In the Survivor Day Camp, which is part of the Kids in College summer camp series, children spend hours in activities ranging from capture-the-flag to a doughnut-eating contest. All games focus on learning teammates' strengths and using those skills to win a challenge, said instructor Amanda Cook.
"Their competitive spirit has definitely come out," Ms. Cook said. "They definitely put their hearts into it because they aren't on the same team every day."
Children draw for a new team each day from a stack of blue and green camouflage bandanas. They receive stars toward The Ultimate Survivor winner through daily challenges, random acts of kindness and winning the Most Valuable Player from group votes.
"A lot of this has to do with cooperation," Ms. Cook said. "I want them to know that you don't have to be No. 1 and it is OK to not be the best. They know that it is important to help each other and think about their actions while coming up with strategies."
The children's growth was evident from a repeat of their first camp challenge. Using ski-style trackers, teams held the white rope and ties in their hands. Based on the leader's signal of "left" or "right," their feet would lift to move the trackers forward. But the teamwork didn't work so well the first time.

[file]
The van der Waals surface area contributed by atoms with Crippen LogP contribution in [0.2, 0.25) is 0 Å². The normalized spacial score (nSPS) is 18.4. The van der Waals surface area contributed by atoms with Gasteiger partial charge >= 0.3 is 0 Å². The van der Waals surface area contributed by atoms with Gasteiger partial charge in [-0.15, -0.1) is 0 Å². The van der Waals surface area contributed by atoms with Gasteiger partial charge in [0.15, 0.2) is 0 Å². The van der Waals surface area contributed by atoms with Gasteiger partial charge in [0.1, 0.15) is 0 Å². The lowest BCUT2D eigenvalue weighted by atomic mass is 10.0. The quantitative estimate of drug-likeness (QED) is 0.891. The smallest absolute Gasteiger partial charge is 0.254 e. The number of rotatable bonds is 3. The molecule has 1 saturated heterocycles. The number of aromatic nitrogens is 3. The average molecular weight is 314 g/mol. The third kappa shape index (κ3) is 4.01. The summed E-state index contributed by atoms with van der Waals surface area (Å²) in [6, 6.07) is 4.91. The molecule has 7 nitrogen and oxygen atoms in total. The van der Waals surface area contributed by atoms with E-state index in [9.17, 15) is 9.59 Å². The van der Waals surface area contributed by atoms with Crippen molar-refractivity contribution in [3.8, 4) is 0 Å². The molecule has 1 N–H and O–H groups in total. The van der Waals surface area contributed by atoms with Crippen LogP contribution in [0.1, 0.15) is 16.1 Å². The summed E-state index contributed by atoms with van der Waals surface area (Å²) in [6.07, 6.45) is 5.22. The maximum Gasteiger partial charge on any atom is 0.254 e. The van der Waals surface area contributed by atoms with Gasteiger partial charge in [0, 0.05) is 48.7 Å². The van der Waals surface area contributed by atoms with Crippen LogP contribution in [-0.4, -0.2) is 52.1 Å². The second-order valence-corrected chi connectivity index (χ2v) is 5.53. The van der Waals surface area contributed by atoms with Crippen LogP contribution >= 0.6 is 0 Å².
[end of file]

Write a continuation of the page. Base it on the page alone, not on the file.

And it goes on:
"I got madder and madder," said Daniel Hane, 7. He was team leader on the first attempt. "If people didn't lift together, we couldn't go anywhere."
By Thursday, his team tracked across the USC Aiken campus within minutes of beginning the challenge.
Children also were happy that, unlike contestants on the TV show, they were in small groups and didn't have to eat bugs.
"We've learned how to help each other," said Randi Herron, 9. "Even if I can't help the team do things, I can still encourage them."
Reach Julia Sellers at (803) 648-1395, ext. 106, or email@example.com.
KIDS IN COLLEGE
For more about summer camps at USC Aiken, visit www.usca.edu/conted/pdf/2007CatalogPDF.pdf.